A new ERP near PLM layer is crystallizing - Learn 8 important tasks of it fast - for Experts only

The shift from Select to Order (STO) and Engineering to Order (ETO) to Configure to Order (CTO) and CTO+ is changing the industry.

A new ERP near PLM layer

Today we illuminate why a new ERP near PLM layer is crystallizing.

The shift from Select to Order (STO) and Engineering to Order (ETO) to Configure to Order (CTO) and CTO+ is changing the industry. Realizing the CTO and CTO+ process patterns requires a new way of thinking about companies and their main processes.

Why is this so?

This can be explained by the use of different types of data. Traditionally, a distinction is made between master data and transaction data.

Master data is a prerequisite for the IT system (ERP) supported and automated handling of the (main) processes in the company which then generate the transaction data.

These can be divided into sections and assigned to the current system classes. CRM would then be Lead to Order, ERP Order to Cash, Purchase to Pay and Plan to Produce, with MES also covering part of this process.

For a long time, master data was seen as data that did not change over a longer period of time. This classic view is no longer sustainable today. It is important to understand that all master data is subject to further development, changes and thus to a lifecycle. The dynamics of rapid changes of all types of master data has accelerated in recent years. Product data has a special position here. The dynamics of product data change through CTO+ approaches exceeds anything that has been seen before.

With CTO and CTO+, high-frequency changes in master data affect the operational handling of lead-to-order and order-to-cash processes. The order-specific changes in product data must be fed into the operational processes quickly, directly and in an audit-correct manner. However, this is only one aspect. In addition, the control parameters for the operational control of the quantities and value flows of the variant must be adapted accordingly. In the case of internationally active companies, this must also be able to take place worldwide under conditions such as local sourcing and local customizing.

This will necessitate a new ERP near PLM layer. It has the following main tasks

  1. control of the ah hoc adaptation development in the quote and order phase
  2. subtractive configuration of the concrete variant down to the local sourcing and customizing level
  3. case-by-case additive configuration (resp. compilation) of the components to the overall system (application)
  4. supply of the execution processes with adapted control parameters for quantity and value control in the supply chain
  5. supply of the local operation technology (OT) with order-related technical control parameters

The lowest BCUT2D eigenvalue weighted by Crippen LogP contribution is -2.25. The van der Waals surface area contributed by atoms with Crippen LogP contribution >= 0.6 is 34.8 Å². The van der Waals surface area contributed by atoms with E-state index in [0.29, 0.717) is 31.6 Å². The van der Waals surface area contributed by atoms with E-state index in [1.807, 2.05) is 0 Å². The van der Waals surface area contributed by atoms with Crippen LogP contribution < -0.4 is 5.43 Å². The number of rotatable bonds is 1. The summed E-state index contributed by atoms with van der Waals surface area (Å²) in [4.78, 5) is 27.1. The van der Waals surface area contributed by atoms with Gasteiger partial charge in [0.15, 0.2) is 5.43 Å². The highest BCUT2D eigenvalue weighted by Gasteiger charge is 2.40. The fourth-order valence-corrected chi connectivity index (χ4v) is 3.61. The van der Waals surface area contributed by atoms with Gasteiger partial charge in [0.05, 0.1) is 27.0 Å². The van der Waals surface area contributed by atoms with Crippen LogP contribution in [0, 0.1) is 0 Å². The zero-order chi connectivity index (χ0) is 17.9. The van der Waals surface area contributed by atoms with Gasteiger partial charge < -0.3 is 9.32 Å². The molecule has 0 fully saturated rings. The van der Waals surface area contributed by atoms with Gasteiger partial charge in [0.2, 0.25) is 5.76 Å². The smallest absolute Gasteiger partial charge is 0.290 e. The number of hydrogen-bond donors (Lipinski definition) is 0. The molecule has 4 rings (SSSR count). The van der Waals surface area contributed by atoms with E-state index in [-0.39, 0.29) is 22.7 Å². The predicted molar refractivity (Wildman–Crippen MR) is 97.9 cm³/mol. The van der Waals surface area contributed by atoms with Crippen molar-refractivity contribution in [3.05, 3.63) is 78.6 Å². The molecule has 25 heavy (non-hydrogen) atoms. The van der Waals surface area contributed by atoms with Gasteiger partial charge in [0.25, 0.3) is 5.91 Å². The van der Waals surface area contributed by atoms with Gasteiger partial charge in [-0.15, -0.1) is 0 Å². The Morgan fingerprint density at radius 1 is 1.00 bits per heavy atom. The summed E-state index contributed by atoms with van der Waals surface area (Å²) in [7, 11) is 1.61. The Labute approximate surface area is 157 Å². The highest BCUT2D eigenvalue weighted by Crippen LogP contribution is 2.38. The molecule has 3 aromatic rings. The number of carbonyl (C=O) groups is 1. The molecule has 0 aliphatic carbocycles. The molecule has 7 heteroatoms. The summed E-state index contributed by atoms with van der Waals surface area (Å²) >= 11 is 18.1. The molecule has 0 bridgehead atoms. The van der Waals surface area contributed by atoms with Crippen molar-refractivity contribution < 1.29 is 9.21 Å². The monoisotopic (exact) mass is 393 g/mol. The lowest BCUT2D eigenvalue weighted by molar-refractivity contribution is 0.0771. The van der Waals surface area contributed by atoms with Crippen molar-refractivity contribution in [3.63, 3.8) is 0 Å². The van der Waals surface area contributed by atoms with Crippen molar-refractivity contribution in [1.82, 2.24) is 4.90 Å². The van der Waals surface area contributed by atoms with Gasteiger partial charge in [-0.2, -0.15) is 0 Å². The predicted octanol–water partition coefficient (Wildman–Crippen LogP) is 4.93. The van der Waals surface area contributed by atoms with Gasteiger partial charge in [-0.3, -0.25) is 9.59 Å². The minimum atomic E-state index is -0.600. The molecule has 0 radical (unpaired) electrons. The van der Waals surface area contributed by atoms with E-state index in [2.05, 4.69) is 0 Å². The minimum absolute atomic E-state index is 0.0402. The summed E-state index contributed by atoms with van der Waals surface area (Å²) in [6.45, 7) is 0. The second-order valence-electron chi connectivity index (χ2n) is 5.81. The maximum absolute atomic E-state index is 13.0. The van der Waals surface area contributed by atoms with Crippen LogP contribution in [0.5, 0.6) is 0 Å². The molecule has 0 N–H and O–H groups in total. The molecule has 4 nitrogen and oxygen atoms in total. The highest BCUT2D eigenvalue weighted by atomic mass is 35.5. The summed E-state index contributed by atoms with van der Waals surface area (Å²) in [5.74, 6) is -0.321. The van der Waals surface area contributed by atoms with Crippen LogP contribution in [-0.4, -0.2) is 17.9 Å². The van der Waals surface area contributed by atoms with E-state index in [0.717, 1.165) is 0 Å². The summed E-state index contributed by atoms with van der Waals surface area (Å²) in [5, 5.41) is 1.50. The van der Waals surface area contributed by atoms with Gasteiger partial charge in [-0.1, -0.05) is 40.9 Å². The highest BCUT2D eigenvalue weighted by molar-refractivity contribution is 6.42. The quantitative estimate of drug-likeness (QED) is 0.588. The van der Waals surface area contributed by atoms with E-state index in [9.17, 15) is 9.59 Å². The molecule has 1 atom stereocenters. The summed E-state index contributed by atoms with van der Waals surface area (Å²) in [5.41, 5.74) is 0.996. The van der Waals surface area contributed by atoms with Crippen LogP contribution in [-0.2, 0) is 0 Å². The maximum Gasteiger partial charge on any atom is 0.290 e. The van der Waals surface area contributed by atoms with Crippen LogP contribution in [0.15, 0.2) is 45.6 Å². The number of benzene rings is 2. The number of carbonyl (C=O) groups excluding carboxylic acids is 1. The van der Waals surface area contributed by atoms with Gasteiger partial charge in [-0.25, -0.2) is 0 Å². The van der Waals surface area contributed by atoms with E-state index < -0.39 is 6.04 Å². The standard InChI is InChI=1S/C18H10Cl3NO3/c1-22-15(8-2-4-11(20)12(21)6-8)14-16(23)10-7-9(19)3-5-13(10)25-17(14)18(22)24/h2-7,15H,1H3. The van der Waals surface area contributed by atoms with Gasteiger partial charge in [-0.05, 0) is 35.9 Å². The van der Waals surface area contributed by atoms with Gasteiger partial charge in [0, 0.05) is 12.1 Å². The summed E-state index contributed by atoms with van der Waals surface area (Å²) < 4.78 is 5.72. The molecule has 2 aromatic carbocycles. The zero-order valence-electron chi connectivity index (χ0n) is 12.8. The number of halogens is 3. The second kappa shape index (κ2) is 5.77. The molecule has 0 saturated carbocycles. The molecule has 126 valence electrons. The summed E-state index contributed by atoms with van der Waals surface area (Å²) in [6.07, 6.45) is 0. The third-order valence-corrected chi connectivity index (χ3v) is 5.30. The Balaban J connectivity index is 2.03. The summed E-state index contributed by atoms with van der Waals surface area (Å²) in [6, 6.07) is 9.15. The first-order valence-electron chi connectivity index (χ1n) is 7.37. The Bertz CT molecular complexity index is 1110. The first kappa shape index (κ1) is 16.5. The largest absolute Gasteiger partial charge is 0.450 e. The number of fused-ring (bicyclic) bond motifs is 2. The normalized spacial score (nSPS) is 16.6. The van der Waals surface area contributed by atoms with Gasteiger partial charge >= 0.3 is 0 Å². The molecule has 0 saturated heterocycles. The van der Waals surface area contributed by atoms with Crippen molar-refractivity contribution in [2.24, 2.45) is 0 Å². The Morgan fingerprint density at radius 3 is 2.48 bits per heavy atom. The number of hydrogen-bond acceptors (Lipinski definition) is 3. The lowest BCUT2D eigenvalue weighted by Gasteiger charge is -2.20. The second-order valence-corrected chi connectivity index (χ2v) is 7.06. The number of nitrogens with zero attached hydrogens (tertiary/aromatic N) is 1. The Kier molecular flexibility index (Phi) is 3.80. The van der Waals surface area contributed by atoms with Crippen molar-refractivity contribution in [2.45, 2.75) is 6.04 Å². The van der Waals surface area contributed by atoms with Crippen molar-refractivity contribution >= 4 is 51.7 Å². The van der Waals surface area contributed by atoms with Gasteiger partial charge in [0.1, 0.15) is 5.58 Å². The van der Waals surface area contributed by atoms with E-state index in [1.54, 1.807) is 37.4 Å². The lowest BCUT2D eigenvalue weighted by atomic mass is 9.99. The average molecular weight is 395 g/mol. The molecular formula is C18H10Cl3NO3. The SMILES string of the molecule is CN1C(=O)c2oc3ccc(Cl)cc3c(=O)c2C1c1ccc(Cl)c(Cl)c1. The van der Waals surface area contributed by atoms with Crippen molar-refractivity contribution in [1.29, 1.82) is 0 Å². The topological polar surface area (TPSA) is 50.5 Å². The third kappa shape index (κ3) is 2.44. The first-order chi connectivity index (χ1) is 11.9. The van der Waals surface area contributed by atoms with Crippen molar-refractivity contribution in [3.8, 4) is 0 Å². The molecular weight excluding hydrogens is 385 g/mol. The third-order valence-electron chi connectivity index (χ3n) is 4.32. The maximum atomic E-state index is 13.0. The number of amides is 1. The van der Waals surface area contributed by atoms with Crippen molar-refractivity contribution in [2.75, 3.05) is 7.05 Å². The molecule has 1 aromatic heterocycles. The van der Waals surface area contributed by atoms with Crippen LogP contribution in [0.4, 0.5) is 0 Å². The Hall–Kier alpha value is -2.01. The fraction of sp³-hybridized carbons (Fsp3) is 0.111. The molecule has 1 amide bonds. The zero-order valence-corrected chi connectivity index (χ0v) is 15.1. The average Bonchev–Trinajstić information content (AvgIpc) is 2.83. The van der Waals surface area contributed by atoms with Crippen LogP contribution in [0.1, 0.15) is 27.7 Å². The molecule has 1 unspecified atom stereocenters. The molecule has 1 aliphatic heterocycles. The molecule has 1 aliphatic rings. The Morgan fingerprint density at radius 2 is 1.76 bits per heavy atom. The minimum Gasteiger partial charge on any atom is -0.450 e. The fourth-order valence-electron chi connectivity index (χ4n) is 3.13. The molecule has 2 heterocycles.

6. audit-proof traceability of order-specific changes in the product data
  7. case-by-case supply of the change in the product platform (150% EBOM's)
  8. Stabilizer for a strict Form Fit Function


Briefly a few insights to point 8. Revisions in PLM systems are often also used to keep very similar implementations (material classically spoken) together. Therefore, a very strict FFF is avoided. An ERP near PLM layer, needs a bracketing function so that similar implementations can be kept together. Then a very strict FFF can be adhered to and implementations that were previously held together via revisions can be made explicit in individual implementations.

If one looks now at available PLM systems of the classic PLM Vendors and makes oneself conscious that these do not know the order or have order objects, becomes clear that all 8-Tasks are not covered.

Since the vendors have expanded their data models in recent years, tasks 1, 3 and 6 can be implemented today with a little effort and some compromises.

For the other task, there are no functionality in the classic PLM systems and no data models that could enable it (with strong customizing and some compromises it might be possible).

However, the new layer does not need to be an own IT system. It can be integrated into existing systems or realized in the form of a composable cloud architecture. It is only important to specify how it should work and then implement it.

It will be exciting to see how SAP and Siemens position each other in this regard. It will also be interesting to see how the other vendors, especially the smaller ones, position themselves.

If you want to know how this scenario can be solved, how an ERP near PLM works and how you can implement it today, then ask us at STZ-RIM.

Just my thoughts. What do you think?



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